Of course I have to write about Mother’s Day.
June 13, 1993, my wife became a mother, and I became a father.
Almost eighteen years later, I can still remember those thirty-six hours as though they were yesterday. My wife had actually been due a couple of weeks before, but of course, nothing ever goes easy with us… So, the morning of June 12, we were at the hospital so Karen could be induced. Over the next thirty-six hours I watched at least three of the other couples from our Lamaze class come in, have a baby, and leave.
Yet, there we were.
It was a long night. Karen had to pee every hour or so. And, though the nurses were amazing, they were busy, so when we’d hit the button that indicated we needed help, well, it sometimes took a few minutes. But Karen had to PEE NOW! So there was a point where I took over bedpan duties. The nurses were amazing enough to bring in a lounger for me to grab a few minutes rest in, between contractions, pee breaks, fetching drinks and just keeping Karen company. And still I was exhausted.
I say this because, as exhausted as I was, I cannot imagine what my wife was going through, but if I had to guess, I’d take whatever I was going through and multiply it by a million.
It took thirty-six hours, but finally, finally, our beautiful little girl, Madison, came into the world. I took one look at her and forgot all about what both of us had gone through to get to this point. Looking at my exhausted and sweating wife, I said, “When can we have another one?”
I think it was only her weakened state that saved my life.
Nevertheless, in 1996, Karen was crazy enough to go through that whole damn insanity again. This time it wasn’t as bad…only thirteen hours (he says with with a rueful grin), and our son, Hunter, the second miracle of my life, was born.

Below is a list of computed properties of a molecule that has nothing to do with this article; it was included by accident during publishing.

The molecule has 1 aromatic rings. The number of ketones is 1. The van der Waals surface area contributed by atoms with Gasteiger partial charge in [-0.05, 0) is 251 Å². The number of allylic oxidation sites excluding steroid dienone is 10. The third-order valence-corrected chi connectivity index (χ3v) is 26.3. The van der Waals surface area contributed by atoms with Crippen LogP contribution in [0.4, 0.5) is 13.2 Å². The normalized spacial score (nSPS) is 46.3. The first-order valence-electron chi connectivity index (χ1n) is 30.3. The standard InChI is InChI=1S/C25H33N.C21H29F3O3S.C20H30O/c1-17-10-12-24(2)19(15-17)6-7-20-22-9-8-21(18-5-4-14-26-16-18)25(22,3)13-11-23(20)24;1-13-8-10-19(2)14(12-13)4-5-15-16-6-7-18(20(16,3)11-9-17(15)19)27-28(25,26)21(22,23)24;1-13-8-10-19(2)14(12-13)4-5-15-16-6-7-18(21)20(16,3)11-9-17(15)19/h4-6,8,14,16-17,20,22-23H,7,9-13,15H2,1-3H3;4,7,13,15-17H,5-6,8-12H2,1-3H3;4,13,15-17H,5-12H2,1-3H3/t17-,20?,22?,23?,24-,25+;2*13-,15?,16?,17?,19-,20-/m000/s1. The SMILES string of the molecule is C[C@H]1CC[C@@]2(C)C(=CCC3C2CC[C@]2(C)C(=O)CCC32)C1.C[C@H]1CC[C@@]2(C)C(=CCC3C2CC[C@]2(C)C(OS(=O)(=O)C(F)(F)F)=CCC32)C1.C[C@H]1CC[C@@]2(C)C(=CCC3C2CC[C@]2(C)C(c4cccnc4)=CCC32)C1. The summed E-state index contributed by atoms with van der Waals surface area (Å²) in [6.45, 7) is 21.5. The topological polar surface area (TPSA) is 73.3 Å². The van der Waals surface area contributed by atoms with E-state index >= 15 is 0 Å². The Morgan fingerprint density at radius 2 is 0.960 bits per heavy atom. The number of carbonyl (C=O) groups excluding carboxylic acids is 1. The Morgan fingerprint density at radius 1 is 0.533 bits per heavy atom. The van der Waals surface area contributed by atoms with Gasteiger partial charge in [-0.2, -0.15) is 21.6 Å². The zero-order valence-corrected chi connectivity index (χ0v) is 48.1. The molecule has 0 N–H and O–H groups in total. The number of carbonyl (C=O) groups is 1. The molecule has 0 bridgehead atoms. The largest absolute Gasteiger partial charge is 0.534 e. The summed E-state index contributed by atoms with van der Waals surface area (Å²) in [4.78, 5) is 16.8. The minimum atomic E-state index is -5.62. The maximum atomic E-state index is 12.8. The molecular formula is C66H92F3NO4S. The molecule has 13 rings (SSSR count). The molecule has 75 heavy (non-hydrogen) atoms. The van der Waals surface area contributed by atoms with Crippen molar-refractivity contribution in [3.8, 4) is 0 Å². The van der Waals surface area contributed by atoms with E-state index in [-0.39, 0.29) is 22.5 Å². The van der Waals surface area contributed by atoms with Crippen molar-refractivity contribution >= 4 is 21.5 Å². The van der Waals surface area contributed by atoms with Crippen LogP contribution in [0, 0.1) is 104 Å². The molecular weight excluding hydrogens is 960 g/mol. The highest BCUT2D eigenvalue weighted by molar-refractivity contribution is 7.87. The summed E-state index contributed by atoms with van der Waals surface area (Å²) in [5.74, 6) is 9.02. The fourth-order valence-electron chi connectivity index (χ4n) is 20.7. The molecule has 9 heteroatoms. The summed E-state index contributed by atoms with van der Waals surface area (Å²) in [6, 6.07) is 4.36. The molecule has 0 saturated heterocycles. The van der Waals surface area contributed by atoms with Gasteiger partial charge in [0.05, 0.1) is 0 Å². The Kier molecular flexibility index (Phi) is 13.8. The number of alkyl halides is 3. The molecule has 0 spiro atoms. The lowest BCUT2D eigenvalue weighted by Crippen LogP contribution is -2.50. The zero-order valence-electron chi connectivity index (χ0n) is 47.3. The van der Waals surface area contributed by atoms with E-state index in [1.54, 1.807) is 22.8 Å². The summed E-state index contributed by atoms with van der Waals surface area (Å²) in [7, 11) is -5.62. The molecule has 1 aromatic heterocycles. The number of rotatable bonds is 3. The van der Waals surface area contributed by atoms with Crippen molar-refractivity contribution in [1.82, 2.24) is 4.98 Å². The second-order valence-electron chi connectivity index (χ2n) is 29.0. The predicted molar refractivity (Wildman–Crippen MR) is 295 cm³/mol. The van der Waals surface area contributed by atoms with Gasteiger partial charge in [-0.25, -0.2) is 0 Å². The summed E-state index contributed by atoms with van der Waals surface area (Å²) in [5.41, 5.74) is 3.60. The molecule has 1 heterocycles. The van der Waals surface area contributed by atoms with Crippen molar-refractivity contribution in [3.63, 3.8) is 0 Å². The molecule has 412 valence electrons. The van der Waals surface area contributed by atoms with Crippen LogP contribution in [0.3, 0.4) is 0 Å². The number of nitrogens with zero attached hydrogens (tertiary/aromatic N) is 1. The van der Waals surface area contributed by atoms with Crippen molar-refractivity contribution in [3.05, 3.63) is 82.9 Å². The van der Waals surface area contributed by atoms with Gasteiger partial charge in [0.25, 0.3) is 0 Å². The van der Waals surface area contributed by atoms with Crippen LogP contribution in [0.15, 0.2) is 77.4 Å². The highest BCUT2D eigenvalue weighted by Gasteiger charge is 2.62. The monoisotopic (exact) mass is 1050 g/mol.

There’s been a lot of challenges along the way, these kids don’t come with an instruction manual, but they do seem to come with multiple surprises built right in. My kids have grown up into fascinating adults with brilliant senses of humour and an incredible code of ethics for dealing with the world.
I like to think I added to that. But let’s face it…if it wasn’t for their mother, they never would have come into the world at all and they never would have had many of the experiences they’ve had, because their mother was the one that organized those trips and worked out logistics for small things like soccer teams to big things like the trip to DisneyWorld.
Being a mother is easily the toughest, and at times the most thankless job in the world. Being a father is easy…you’re there to back up the mother. And every mother makes mistakes, but, due to the nature of the role, any mistake is magnified and remembered.
This is the day we should magnify and remember all the good that mothers have done and continue to do. And not just the mother of my children, not just my Mom, but all the mom’s out there.
Thank you. I know there’s often times when you question whether you’re doing a good job or not.
Thank you for that.